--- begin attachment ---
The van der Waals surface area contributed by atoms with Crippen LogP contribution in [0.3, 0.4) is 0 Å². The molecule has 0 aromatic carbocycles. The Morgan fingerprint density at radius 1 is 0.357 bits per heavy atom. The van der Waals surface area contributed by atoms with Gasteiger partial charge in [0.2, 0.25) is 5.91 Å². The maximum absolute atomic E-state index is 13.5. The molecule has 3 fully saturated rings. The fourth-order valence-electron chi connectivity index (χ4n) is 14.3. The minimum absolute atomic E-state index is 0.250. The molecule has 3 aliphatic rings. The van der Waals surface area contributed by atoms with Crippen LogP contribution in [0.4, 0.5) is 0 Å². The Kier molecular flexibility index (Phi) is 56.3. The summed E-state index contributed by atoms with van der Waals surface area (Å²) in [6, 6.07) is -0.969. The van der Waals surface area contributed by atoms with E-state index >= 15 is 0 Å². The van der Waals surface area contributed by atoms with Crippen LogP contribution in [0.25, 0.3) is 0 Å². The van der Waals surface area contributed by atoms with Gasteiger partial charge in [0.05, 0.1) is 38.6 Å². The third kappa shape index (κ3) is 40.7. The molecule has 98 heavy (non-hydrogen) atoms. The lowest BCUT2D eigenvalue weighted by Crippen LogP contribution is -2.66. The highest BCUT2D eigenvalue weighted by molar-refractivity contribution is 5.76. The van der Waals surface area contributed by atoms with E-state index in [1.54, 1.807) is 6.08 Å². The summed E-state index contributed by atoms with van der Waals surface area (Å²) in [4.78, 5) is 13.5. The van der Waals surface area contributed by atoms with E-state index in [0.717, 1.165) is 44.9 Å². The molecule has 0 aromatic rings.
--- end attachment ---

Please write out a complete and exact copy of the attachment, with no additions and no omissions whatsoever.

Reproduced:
The van der Waals surface area contributed by atoms with Crippen LogP contribution in [0.3, 0.4) is 0 Å². The molecule has 0 aromatic carbocycles. The Morgan fingerprint density at radius 1 is 0.357 bits per heavy atom. The van der Waals surface area contributed by atoms with Gasteiger partial charge in [0.2, 0.25) is 5.91 Å². The maximum absolute atomic E-state index is 13.5. The molecule has 3 fully saturated rings. The fourth-order valence-electron chi connectivity index (χ4n) is 14.3. The minimum absolute atomic E-state index is 0.250. The molecule has 3 aliphatic rings. The van der Waals surface area contributed by atoms with Crippen LogP contribution in [0.4, 0.5) is 0 Å². The Kier molecular flexibility index (Phi) is 56.3. The summed E-state index contributed by atoms with van der Waals surface area (Å²) in [6, 6.07) is -0.969. The van der Waals surface area contributed by atoms with E-state index >= 15 is 0 Å². The van der Waals surface area contributed by atoms with Crippen LogP contribution in [0.25, 0.3) is 0 Å². The van der Waals surface area contributed by atoms with Gasteiger partial charge in [0.05, 0.1) is 38.6 Å². The third kappa shape index (κ3) is 40.7. The molecule has 98 heavy (non-hydrogen) atoms. The lowest BCUT2D eigenvalue weighted by Crippen LogP contribution is -2.66. The highest BCUT2D eigenvalue weighted by molar-refractivity contribution is 5.76. The van der Waals surface area contributed by atoms with E-state index in [1.54, 1.807) is 6.08 Å². The summed E-state index contributed by atoms with van der Waals surface area (Å²) in [4.78, 5) is 13.5. The van der Waals surface area contributed by atoms with E-state index in [0.717, 1.165) is 44.9 Å². The molecule has 0 aromatic rings.